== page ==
OK, so about 90% of Australians, and the overwhelming majority of people elsewhere, too, are galloping toward extinction. I am not stupid, and can see that working for survival is probably futile. Whatever we do is way too little, way too late, and the forces opposing us have the money, the power.

Since 2015, my fun has been writing the Doom Healer series. In there is Bdud, a villain who invaded Earth 10,000 years ago. His job is to push humanity onto the path of greed, conflict, hate and fear, to breed us up to exceed the carrying capacity of the planet, then to have us die en masse, with as much misery as possible.

Our Universe does have a defence. Certain species have evolved to guide life like ours when it has departed from the progress toward enlightenment. Two such beings are here, helping us.

There is also a reincarnating spirit who started 10,000 years ago. If the invader is a virus, this person is the antibody. Prophecies have foretold the final duel between these two. In Christianity and Islam, this is the Second Coming.

Well, outside my computer, I can see plenty of evidence for Bdud, but none for the Saviour.

So, why don’t I just give up?

Because I can best fight Bdud by refusing to buy into greed, conflict, hate and fear. There is sound scientific evidence for reincarnation. We go round and round the wheel of life, going up and down, but, inevitably, growing, until we have learned the Ultimate Lesson, and become enlightened. The Dalai Lama has said, enlightenment is so we can be of service, and “My religion is kindness.”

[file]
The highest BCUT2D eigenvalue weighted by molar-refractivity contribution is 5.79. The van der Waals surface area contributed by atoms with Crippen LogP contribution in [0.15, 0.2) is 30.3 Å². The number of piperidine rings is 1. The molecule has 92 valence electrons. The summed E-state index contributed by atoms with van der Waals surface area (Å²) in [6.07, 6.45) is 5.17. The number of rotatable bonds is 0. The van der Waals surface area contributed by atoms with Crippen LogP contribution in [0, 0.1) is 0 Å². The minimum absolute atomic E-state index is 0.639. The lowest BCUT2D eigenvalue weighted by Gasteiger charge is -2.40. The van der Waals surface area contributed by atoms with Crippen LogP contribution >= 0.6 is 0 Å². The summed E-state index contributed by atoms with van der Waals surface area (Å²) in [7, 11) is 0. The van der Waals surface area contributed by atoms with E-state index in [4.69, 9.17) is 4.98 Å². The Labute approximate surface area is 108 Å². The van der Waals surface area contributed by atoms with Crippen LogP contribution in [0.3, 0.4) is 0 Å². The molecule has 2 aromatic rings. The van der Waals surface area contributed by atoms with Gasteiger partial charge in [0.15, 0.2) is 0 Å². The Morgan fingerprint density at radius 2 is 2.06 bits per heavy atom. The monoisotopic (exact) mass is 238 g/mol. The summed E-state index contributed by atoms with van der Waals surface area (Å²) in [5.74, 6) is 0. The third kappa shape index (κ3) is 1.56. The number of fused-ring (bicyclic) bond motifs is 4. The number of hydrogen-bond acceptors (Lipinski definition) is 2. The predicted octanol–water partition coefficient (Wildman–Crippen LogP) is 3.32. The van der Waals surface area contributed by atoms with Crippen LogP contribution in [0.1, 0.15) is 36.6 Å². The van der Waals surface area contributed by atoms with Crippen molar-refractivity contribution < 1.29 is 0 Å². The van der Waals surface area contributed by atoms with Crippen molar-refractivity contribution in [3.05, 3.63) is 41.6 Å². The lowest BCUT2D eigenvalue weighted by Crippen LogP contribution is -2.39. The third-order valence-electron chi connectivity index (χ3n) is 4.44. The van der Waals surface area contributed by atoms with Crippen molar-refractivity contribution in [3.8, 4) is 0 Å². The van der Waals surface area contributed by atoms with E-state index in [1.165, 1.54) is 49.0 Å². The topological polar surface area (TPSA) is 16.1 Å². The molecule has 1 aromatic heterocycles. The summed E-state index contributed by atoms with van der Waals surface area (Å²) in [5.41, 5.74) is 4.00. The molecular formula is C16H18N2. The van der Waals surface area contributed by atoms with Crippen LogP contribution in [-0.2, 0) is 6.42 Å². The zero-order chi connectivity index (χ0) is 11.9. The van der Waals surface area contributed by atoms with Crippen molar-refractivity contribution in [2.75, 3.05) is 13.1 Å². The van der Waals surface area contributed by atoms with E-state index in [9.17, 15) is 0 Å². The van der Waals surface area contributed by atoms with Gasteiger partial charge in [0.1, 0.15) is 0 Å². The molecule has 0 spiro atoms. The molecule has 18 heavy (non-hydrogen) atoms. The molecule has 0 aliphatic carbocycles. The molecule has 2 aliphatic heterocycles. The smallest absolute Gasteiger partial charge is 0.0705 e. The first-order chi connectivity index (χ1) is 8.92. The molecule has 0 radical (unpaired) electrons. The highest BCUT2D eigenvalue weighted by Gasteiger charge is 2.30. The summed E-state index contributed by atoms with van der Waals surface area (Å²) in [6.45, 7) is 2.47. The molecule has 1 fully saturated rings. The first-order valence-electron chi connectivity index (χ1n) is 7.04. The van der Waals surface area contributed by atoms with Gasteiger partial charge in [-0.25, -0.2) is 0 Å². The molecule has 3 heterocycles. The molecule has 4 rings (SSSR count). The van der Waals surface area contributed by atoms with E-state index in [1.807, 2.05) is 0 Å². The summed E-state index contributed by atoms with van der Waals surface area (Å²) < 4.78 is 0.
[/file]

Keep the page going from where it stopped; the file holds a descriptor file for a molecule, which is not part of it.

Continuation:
So, all of us are apprentice Buddhas. Being temporarily associated with a body is a means of learning. Nothing else matters. Win or lose, succeed or fail, live to an old age or die young, enjoy the tokens society values or live a life of deprivation — all of it is immaterial. Whatever cards you were dealt, you are successful if you play them in a way that advances you spiritually.

This is my consolation, and the reason for keeping up the effort. I want to make a difference, to make our world a better place, to have a future for all the young people everywhere. If I succeed, great. If not, I have still done my task as an apprentice Buddha, however far I may still be from enlightenment.

From my personal past life recalls, I know there are other seats of life in the universe. So, when the students burn this school that is Earth down, we can continue elsewhere, progressing toward perfection.

So, if you also experience environmental despair, let me invite you: do your best, work for a survivable future, and one worth surviving in, but don’t worry about outcome. We do the best we can do, and it is good enough, even if the dinosaurs succeed in global suicide.